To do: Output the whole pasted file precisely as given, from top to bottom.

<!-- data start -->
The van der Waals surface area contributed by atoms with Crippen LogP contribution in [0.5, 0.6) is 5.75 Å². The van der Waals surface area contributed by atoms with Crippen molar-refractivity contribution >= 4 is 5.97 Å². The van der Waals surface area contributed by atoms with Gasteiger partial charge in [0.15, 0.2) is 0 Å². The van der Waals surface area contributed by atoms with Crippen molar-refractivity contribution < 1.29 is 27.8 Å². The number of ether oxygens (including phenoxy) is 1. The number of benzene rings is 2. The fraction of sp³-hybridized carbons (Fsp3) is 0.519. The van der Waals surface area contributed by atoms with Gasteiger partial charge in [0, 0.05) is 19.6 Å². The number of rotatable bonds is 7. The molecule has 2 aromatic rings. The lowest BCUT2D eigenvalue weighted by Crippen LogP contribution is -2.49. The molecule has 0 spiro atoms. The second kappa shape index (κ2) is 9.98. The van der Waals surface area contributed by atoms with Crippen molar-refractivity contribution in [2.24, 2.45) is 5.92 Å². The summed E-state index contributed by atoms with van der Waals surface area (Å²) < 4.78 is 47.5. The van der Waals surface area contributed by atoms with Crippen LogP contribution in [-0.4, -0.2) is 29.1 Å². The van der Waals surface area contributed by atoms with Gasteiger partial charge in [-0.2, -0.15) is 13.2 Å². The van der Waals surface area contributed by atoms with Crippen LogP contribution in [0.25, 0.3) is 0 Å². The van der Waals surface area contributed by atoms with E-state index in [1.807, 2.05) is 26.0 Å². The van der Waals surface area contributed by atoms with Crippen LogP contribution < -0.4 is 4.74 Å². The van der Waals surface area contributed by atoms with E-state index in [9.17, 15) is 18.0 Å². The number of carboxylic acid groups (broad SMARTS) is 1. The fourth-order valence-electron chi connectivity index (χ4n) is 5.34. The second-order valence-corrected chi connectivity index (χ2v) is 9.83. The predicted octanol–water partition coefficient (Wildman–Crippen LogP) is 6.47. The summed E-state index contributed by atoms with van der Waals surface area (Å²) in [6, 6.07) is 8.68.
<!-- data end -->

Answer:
The van der Waals surface area contributed by atoms with Crippen LogP contribution in [0.5, 0.6) is 5.75 Å². The van der Waals surface area contributed by atoms with Crippen molar-refractivity contribution >= 4 is 5.97 Å². The van der Waals surface area contributed by atoms with Gasteiger partial charge in [0.15, 0.2) is 0 Å². The van der Waals surface area contributed by atoms with Crippen molar-refractivity contribution < 1.29 is 27.8 Å². The number of ether oxygens (including phenoxy) is 1. The number of benzene rings is 2. The fraction of sp³-hybridized carbons (Fsp3) is 0.519. The van der Waals surface area contributed by atoms with Gasteiger partial charge in [0, 0.05) is 19.6 Å². The number of rotatable bonds is 7. The molecule has 2 aromatic rings. The lowest BCUT2D eigenvalue weighted by Crippen LogP contribution is -2.49. The molecule has 0 spiro atoms. The second kappa shape index (κ2) is 9.98. The van der Waals surface area contributed by atoms with Crippen molar-refractivity contribution in [2.24, 2.45) is 5.92 Å². The summed E-state index contributed by atoms with van der Waals surface area (Å²) < 4.78 is 47.5. The van der Waals surface area contributed by atoms with Crippen LogP contribution in [-0.4, -0.2) is 29.1 Å². The van der Waals surface area contributed by atoms with Gasteiger partial charge in [-0.2, -0.15) is 13.2 Å². The van der Waals surface area contributed by atoms with Crippen LogP contribution in [0.25, 0.3) is 0 Å². The van der Waals surface area contributed by atoms with E-state index in [1.807, 2.05) is 26.0 Å². The van der Waals surface area contributed by atoms with Crippen LogP contribution < -0.4 is 4.74 Å². The van der Waals surface area contributed by atoms with E-state index in [9.17, 15) is 18.0 Å². The number of carboxylic acid groups (broad SMARTS) is 1. The fourth-order valence-electron chi connectivity index (χ4n) is 5.34. The second-order valence-corrected chi connectivity index (χ2v) is 9.83. The predicted octanol–water partition coefficient (Wildman–Crippen LogP) is 6.47. The summed E-state index contributed by atoms with van der Waals surface area (Å²) in [6, 6.07) is 8.68.